Kyle, Jack (John Wilson) (1926–2014), international rugby player and surgeon, was born on 10 February 1926 on Kinnaird Street on the Antrim Road in Belfast, the second of five children of John Wilson Kyle and Elizabeth (née Warren). When Jack was aged seven the family moved to more spacious surroundings at Glenburn Park off Old Westland Road. His father, originally from Co. Derry, was the Belfast manager of the North British Rubber Company. The family, though not excessively religious, attended Fort William Presbyterian Church.

Halappanavar, Savita (1981–2012), catalyst for change in Irish abortion laws, was born Savita Andanappa Yalagi on 29 September 1981 in Bagalkot, Karnataka province, south-west India, the youngest of three children (two boys, one girl) of Andanappa Yalagi, an electrical engineer with the Karnataka Electricity Board, and his wife Akhmedevi. She was born into the Lingayat religion, an offshoot of Hinduism that rejects the caste system.

Gilmartin, Tom (1935–2013), businessman and tribunal witness, was born on 11 March 1935 in Lislary, a coastland near the village of Grange, Co. Sligo, the eldest son of two sons and five daughters of James Gilmartin, a farmer of Lislary, and his wife Kathleen (née McDermott). His father voted Fianna Fáil and had served in the IRA during the war of independence and the civil war.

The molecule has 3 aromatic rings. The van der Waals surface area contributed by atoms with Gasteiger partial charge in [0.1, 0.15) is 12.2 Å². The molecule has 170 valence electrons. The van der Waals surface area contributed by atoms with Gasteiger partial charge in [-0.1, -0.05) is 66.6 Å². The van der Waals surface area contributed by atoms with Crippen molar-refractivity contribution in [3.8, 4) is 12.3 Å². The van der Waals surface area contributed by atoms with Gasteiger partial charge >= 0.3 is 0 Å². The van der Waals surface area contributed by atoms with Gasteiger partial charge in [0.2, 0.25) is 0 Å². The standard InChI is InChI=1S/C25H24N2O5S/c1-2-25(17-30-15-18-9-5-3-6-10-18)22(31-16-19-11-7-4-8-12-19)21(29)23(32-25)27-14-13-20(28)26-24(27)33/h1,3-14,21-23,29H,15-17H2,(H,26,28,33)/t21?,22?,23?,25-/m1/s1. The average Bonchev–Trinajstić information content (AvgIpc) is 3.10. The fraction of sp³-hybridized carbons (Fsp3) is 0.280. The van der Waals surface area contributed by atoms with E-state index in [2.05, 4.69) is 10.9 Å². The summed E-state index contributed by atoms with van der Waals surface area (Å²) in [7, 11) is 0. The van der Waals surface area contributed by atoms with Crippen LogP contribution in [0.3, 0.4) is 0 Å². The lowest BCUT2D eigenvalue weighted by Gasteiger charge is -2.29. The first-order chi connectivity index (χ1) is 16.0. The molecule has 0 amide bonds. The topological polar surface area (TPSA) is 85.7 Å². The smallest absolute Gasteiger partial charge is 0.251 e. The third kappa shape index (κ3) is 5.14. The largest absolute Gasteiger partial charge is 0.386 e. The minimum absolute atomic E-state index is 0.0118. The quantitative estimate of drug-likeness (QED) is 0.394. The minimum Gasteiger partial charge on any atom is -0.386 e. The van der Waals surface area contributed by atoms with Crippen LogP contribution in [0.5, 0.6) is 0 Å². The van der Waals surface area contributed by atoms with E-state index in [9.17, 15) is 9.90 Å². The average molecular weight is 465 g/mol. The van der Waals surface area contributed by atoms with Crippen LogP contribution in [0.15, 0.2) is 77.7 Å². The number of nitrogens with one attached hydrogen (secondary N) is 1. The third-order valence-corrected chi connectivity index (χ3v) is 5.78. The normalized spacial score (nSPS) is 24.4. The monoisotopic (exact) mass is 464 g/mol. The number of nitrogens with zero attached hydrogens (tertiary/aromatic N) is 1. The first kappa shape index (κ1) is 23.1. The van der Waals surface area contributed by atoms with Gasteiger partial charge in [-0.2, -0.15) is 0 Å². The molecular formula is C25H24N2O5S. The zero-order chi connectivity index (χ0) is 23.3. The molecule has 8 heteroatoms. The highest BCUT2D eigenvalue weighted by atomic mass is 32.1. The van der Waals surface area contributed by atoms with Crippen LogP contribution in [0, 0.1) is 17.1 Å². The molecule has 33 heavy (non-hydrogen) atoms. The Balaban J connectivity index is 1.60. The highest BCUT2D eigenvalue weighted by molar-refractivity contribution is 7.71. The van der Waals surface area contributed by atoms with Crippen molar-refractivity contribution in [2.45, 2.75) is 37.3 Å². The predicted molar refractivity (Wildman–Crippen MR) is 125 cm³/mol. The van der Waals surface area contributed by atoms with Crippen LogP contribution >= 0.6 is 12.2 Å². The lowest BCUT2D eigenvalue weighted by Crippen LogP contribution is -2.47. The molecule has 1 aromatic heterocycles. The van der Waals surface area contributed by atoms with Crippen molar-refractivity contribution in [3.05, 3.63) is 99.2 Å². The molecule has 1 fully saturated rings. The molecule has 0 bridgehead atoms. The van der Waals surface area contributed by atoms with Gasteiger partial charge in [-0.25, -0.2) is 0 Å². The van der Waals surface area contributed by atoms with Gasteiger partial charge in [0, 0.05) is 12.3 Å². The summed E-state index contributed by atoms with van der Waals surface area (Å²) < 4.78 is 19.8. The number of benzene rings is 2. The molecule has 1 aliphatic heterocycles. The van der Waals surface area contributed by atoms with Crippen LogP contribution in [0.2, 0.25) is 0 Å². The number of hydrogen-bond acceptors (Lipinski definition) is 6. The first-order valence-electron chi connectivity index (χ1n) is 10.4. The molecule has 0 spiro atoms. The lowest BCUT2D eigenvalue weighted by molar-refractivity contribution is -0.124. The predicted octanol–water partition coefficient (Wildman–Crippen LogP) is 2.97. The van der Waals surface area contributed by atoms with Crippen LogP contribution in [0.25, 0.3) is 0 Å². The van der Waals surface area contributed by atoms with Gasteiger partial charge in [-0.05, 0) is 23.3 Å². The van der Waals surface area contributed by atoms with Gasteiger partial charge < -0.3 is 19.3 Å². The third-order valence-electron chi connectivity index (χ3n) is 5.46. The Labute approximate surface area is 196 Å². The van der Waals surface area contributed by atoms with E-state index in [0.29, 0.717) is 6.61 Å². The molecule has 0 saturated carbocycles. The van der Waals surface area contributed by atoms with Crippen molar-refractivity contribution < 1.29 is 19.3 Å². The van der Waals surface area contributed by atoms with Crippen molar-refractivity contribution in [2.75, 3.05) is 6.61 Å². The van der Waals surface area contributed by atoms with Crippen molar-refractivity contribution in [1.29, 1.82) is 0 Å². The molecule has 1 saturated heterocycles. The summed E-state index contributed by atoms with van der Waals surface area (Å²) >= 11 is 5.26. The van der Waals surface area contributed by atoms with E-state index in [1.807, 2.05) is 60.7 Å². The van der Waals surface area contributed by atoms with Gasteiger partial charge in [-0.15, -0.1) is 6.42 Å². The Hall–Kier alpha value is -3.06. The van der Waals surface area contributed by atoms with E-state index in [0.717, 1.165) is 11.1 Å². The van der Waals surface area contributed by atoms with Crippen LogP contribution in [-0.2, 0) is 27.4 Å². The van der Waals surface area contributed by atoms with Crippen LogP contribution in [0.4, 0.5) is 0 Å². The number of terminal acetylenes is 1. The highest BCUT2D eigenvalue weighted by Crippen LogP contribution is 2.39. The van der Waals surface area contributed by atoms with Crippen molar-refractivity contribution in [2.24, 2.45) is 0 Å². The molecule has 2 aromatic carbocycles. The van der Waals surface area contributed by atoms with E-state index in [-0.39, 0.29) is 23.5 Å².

Corish, Patrick Joseph (1921–2013), priest and historian, was born on 17 March 1921 in Ballytarsna near Ballycullane, Co. Wexford, the son of Peter William Corish, a schoolteacher, and his wife Brigid (née O’Shaughnessy). Patrick had five brothers and one sister, and remained close to his extended family, taking annual holidays in Rosslare; Wexford featured prominently in his research, and he bequeathed his book collection to Wexford County Library.

Barry, Billie (Lillian) (1921–2014), performer and stage school founder, was born on 27 January 1921 in Drumcondra, Dublin, the youngest of fifteen children to John Clarke-Barry, orchestra leader and musician, and his wife Anne (née Hughes), an amateur operatic singer.

‘Grangegorman lives’ will feature over sixty biographies from the Dictionary of Irish Biography.

The Grangegorman Histories project has curated a selection of DIB biographies of men and women connected to the area.

Aran of the Saints

In what was to prove a recurring theme, the history of the Aran Islands begins with the arrival of a restless idealist seeking spiritual renewal amid the wilds of the Atlantic.

Since 2012, there have been a series of events commemorating the seismic shifts that took place across the island of Ireland between 1912 and 1923. During this ten-year period the foundations for the modern Irish state were laid.